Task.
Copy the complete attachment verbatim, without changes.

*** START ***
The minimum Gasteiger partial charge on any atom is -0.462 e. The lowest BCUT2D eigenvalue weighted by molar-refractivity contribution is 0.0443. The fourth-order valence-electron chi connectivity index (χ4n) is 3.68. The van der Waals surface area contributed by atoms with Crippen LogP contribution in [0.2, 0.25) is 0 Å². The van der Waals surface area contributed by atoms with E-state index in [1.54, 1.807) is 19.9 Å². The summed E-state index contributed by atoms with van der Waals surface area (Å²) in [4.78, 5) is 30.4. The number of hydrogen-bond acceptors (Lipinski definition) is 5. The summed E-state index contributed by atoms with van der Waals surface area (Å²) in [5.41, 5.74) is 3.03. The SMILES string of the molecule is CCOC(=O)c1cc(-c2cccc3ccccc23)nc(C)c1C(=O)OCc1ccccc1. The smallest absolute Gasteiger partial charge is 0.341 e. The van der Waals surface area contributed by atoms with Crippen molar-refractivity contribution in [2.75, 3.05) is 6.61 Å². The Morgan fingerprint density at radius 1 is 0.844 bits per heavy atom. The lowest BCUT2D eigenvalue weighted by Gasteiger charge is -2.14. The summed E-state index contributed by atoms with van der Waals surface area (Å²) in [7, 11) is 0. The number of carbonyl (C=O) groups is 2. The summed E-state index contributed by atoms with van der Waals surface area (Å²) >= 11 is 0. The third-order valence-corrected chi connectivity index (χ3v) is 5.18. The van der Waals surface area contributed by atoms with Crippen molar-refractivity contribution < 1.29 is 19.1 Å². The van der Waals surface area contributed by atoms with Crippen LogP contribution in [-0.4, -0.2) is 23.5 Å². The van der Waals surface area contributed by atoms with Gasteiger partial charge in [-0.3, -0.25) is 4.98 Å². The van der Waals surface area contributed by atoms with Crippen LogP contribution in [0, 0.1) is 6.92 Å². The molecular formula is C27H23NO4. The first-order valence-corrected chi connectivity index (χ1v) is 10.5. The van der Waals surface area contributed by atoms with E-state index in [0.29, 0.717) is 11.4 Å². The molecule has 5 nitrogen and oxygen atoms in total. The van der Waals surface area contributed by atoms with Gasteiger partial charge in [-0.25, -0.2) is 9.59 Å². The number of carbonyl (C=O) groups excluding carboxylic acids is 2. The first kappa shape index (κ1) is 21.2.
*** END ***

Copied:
The minimum Gasteiger partial charge on any atom is -0.462 e. The lowest BCUT2D eigenvalue weighted by molar-refractivity contribution is 0.0443. The fourth-order valence-electron chi connectivity index (χ4n) is 3.68. The van der Waals surface area contributed by atoms with Crippen LogP contribution in [0.2, 0.25) is 0 Å². The van der Waals surface area contributed by atoms with E-state index in [1.54, 1.807) is 19.9 Å². The summed E-state index contributed by atoms with van der Waals surface area (Å²) in [4.78, 5) is 30.4. The number of hydrogen-bond acceptors (Lipinski definition) is 5. The summed E-state index contributed by atoms with van der Waals surface area (Å²) in [5.41, 5.74) is 3.03. The SMILES string of the molecule is CCOC(=O)c1cc(-c2cccc3ccccc23)nc(C)c1C(=O)OCc1ccccc1. The smallest absolute Gasteiger partial charge is 0.341 e. The van der Waals surface area contributed by atoms with Crippen molar-refractivity contribution in [2.75, 3.05) is 6.61 Å². The Morgan fingerprint density at radius 1 is 0.844 bits per heavy atom. The lowest BCUT2D eigenvalue weighted by Gasteiger charge is -2.14. The summed E-state index contributed by atoms with van der Waals surface area (Å²) in [7, 11) is 0. The number of carbonyl (C=O) groups is 2. The summed E-state index contributed by atoms with van der Waals surface area (Å²) >= 11 is 0. The third-order valence-corrected chi connectivity index (χ3v) is 5.18. The van der Waals surface area contributed by atoms with Crippen molar-refractivity contribution < 1.29 is 19.1 Å². The van der Waals surface area contributed by atoms with Crippen LogP contribution in [-0.4, -0.2) is 23.5 Å². The van der Waals surface area contributed by atoms with Gasteiger partial charge in [-0.3, -0.25) is 4.98 Å². The van der Waals surface area contributed by atoms with Crippen LogP contribution in [0, 0.1) is 6.92 Å². The molecular formula is C27H23NO4. The first-order valence-corrected chi connectivity index (χ1v) is 10.5. The van der Waals surface area contributed by atoms with E-state index in [0.29, 0.717) is 11.4 Å². The molecule has 5 nitrogen and oxygen atoms in total. The van der Waals surface area contributed by atoms with Gasteiger partial charge in [-0.25, -0.2) is 9.59 Å². The number of carbonyl (C=O) groups excluding carboxylic acids is 2. The first kappa shape index (κ1) is 21.2.